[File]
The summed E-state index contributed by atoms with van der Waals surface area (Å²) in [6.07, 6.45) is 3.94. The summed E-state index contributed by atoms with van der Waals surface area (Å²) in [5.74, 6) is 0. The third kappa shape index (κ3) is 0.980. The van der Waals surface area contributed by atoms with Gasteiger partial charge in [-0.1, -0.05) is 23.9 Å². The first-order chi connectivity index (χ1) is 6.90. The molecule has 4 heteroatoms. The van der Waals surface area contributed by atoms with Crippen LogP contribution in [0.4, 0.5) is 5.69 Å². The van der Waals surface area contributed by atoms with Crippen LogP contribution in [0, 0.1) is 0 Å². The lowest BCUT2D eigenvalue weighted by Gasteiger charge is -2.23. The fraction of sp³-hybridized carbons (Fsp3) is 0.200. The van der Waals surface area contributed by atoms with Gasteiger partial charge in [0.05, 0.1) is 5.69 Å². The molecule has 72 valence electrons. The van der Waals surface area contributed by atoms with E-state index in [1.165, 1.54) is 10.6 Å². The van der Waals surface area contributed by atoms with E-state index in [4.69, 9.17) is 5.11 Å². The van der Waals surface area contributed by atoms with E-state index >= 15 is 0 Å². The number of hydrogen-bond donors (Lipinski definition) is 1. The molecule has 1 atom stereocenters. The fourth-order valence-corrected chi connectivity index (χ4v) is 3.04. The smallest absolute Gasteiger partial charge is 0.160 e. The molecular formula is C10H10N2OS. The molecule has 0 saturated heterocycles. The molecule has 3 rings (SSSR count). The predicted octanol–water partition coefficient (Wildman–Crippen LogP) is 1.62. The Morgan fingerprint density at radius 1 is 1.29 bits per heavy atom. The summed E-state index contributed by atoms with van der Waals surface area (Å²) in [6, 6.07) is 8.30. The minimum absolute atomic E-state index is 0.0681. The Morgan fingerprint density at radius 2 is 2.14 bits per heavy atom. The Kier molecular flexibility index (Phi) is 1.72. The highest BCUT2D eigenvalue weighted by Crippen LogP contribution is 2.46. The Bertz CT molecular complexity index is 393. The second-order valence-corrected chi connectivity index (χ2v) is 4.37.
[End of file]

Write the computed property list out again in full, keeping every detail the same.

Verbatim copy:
The summed E-state index contributed by atoms with van der Waals surface area (Å²) in [6.07, 6.45) is 3.94. The summed E-state index contributed by atoms with van der Waals surface area (Å²) in [5.74, 6) is 0. The third kappa shape index (κ3) is 0.980. The van der Waals surface area contributed by atoms with Gasteiger partial charge in [-0.1, -0.05) is 23.9 Å². The first-order chi connectivity index (χ1) is 6.90. The molecule has 4 heteroatoms. The van der Waals surface area contributed by atoms with Crippen LogP contribution in [0.4, 0.5) is 5.69 Å². The van der Waals surface area contributed by atoms with Crippen LogP contribution in [0, 0.1) is 0 Å². The lowest BCUT2D eigenvalue weighted by Gasteiger charge is -2.23. The fraction of sp³-hybridized carbons (Fsp3) is 0.200. The van der Waals surface area contributed by atoms with Gasteiger partial charge in [0.05, 0.1) is 5.69 Å². The molecule has 72 valence electrons. The van der Waals surface area contributed by atoms with E-state index in [1.165, 1.54) is 10.6 Å². The van der Waals surface area contributed by atoms with E-state index in [4.69, 9.17) is 5.11 Å². The van der Waals surface area contributed by atoms with E-state index >= 15 is 0 Å². The number of hydrogen-bond donors (Lipinski definition) is 1. The molecule has 1 atom stereocenters. The fourth-order valence-corrected chi connectivity index (χ4v) is 3.04. The smallest absolute Gasteiger partial charge is 0.160 e. The molecular formula is C10H10N2OS. The molecule has 0 saturated heterocycles. The molecule has 3 rings (SSSR count). The predicted octanol–water partition coefficient (Wildman–Crippen LogP) is 1.62. The Morgan fingerprint density at radius 1 is 1.29 bits per heavy atom. The summed E-state index contributed by atoms with van der Waals surface area (Å²) in [6, 6.07) is 8.30. The minimum absolute atomic E-state index is 0.0681. The Morgan fingerprint density at radius 2 is 2.14 bits per heavy atom. The Kier molecular flexibility index (Phi) is 1.72. The highest BCUT2D eigenvalue weighted by Crippen LogP contribution is 2.46. The Bertz CT molecular complexity index is 393. The second-order valence-corrected chi connectivity index (χ2v) is 4.37.